The war has killed more than 6,500 people, displaced more than 2.5 million and caused a humanitarian catastrophe in one of the world's poorest countries.

Coalition bombing had mostly focused on the Houthis and troops loyal to former President Ali Abdullah Saleh, but began turning their attention to AQAP earlier this year when forces funded and trained by the United Arab Emirates launched a surprise attack to win Mukalla.

But an armed push toward Qaeda-held towns in Abyan and neighbouring Lahj province proved more difficult, and militants launched repeated suicide attacks against Yemeni forces.

"We would have hoped MSF would take measures to stop the recruitment of children to fight in wars instead of crying over them in the media," he said.

The United Nation's children agency, UNICEF, also reported the attack.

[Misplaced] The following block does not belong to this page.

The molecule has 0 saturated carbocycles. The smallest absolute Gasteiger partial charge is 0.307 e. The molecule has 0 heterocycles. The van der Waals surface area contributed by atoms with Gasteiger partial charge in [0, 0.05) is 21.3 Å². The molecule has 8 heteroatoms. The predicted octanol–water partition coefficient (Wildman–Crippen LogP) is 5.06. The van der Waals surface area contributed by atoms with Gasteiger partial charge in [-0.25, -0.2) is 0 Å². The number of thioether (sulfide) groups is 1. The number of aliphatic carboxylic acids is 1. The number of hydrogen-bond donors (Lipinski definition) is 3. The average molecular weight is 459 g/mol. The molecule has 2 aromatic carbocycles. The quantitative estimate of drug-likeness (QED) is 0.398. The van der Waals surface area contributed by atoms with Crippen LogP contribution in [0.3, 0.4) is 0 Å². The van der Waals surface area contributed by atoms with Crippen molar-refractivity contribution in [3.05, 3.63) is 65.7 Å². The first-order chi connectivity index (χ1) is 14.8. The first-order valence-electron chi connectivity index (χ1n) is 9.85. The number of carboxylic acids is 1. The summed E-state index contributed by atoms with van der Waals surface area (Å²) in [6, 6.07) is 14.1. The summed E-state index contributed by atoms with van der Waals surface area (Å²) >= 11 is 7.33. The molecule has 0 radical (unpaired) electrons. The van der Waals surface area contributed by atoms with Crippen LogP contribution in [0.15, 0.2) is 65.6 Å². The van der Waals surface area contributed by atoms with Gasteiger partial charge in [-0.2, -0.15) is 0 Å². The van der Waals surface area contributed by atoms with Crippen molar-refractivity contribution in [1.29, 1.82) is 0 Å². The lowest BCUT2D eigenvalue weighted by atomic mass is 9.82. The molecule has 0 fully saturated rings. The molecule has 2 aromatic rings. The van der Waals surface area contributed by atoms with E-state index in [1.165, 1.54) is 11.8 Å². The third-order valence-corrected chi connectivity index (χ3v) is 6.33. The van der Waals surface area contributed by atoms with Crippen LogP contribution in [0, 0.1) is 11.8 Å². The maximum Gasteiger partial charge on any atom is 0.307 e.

It warned that "with the intensification in violence across the country in the past week, the number of children killed and injured by air strikes, street fighting and landmines has grown sharply."

The rebels posted pictures and videos on Facebook of dead and bloodied children wrapped in blankets. Assiri sent to AFP pictures of Huthi children carrying rifles and rocket-propelled grenade launchers.

Huthi spokesman Mohammed Abdulsalam said warplanes "targeted" children at the Jomaa bin Fadhel school, in what he described as a "heinous crime".

The Arab coalition launched its air war against the Huthis on March 26, 2015.

After a three-month pause, it resumed them on Tuesday, less than 72 hours after UN envoy Ismail Ould Cheikh Ahmed announced the collapse of peace talks.

Raids struck a food factory in Yemen's rebel-controlled capital, killing 14 people, according to medics.